When you raise a glass of champagne, sparkling wine or whatever fine bubbly at the end of the week, spare a thought for Masa Shiroki’s New Year plans.

The Vancouver-based entrepreneur has been working for a few years to elevate the ranks of Japanese-style sake, brewing it in small batches from a Granville Island shop, and trying to get it on high-end shelves and tables.

This year, in a bid to qualify for a significantly better tax rebate, and in response to consumers wanting to buy more locally sourced products, the owner of Artisan Sake Maker started growing sake rice here in B.C. instead of importing the premium ingredient from Japan.

It wasn’t exactly fields of lush green-terraced paddies, but on tiny plots in select B.C. locales, it was the beginning of an experiment that Shiroki plans to expand in 2010.

Because his business is classified as a commercial winery, Shiroki’s sake doesn’t qualify for as large a tax rebate as it would if it were a so-called “land-based winery,” as per Liquor Control and Licensing Branch rules. The B.C. government agency issues licences for making and selling liquor.

“That’s how all of this [rice growing] got started,” said Shiroki.

If his business could qualify as a land-based winery, “Our bottom line would change quite dramatically,” he said. “From a business perspective, it nets us quite a bit. Currently, we sell it to [the LCLB] and they mark it up 117 per cent.”

To be a land-based winery, “you have to have a minimum of two acres, either owned or leased. In order to get the tax advantage, you need to use 100 per cent ingredients made locally,” said Shiroki. “The difference is enormous. The land-based wineries benefit by not having to sell with as high a mark-up.”

And so, starting two years ago, Shiroki, a former government bureaucrat who oversaw the province’s Japan desk during the heyday of B.C. trade with Japan in the 1990s, started tapping his old contacts.

As he puts it, this isn’t a story about official memorandums of intent or any formal commercial exchange.

Basically, he started talking to “a government-funded organization [in Japan] where they teach farmers there how to grow certain rice and how to maximize yields. They knew my plans and were interested in helping by supporting us with information and advice.”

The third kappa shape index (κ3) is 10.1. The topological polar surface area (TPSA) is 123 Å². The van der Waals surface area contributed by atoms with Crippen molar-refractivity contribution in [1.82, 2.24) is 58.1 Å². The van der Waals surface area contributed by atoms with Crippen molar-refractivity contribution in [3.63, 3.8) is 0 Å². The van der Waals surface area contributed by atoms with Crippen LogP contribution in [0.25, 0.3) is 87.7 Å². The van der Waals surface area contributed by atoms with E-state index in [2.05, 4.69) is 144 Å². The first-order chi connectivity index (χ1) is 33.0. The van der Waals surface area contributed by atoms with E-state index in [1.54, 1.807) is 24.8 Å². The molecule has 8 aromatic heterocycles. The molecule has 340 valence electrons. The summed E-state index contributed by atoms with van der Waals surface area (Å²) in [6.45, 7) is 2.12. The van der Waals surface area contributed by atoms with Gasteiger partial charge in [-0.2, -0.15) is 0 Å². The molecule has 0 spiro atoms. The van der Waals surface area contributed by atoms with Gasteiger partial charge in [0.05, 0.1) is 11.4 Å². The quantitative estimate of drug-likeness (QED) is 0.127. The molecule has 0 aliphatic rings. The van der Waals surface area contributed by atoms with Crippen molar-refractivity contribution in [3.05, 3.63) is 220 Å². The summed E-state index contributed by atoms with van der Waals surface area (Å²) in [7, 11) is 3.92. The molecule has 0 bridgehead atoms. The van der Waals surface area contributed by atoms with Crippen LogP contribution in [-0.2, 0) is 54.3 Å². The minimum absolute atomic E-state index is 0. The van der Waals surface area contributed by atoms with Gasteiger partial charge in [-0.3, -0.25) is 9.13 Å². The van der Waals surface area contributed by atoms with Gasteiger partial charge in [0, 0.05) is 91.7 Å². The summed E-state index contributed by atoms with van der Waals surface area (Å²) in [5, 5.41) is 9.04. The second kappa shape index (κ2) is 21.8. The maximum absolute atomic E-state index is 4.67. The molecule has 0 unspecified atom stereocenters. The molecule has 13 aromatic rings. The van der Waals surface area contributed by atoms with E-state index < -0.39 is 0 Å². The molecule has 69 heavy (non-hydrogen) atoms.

Indeed, when it online blackjack strategy card comes Online Blackjack to growing rice, that most political of staples, there are “hundreds of scientists working to improve the capability of crops. It used to be that it was impossible to grow rice in Japan, the more north you go, but now they can do that and there are over 30 varieties … I started to think that there must be somewhere in B.C. where we can adopt Japanese rice growth,” said Shiroki.

He gathered Environment Canada stats about temperature changes and rainfall amounts in different parts of B.C. and compared it to data from his contact in Japan. “I started to see some interesting matches, where we could do this,” he said. “Kamloops, Ashcroft, Agassiz, Lillooet and Chilliwack all came up.”

In May, Shiroki and his wife, Yukiko, planted their first crops of rice, getting right into the fields themselves, but also enlisting farmers to help them. All in all, the couple made more than 10 trips back and forth from Vancouver to various five-by-10 metre plots in Kamloops, Ashcroft and Agassiz to tend to their seedlings. Four months later, when it came to harvesting the rice, the Kamloops crop had been destroyed by birds, but the ones in Ashcroft and Agassiz showed promise.

Next year, the plan is to get a larger plot of land, “a hectare, which is 2.5 acres, and to produce five tons of rice, which is required to support our operation right now. It’s not much. We only produce 1,000 cases a year, but we would be sustainable,” said Shiroki, adding that he would be open to producing more too.

Shiroki is eyeing Agassiz or somewhere else in the Fraser Valley as his top pick because it is relatively close to Vancouver. He will start to meet farmers there in January and, in February, he plans to go back to Japan to finalize arrangements for buying agricultural machinery used for rice planting.

“When it was five-by-10 metres, it was easy to do ourselves by hand, but if it’s a hectare, we need machinery. Some investment will be needed, but it will be worth it.”

Aside from gunning for the tax advantage, said Shiroki, “the other thing is that, increasingly, people want more regional products, to see the faces of who is making what they consume. Sustainability is important. It’s a big theme everywhere.”


[via Vancouver Sun]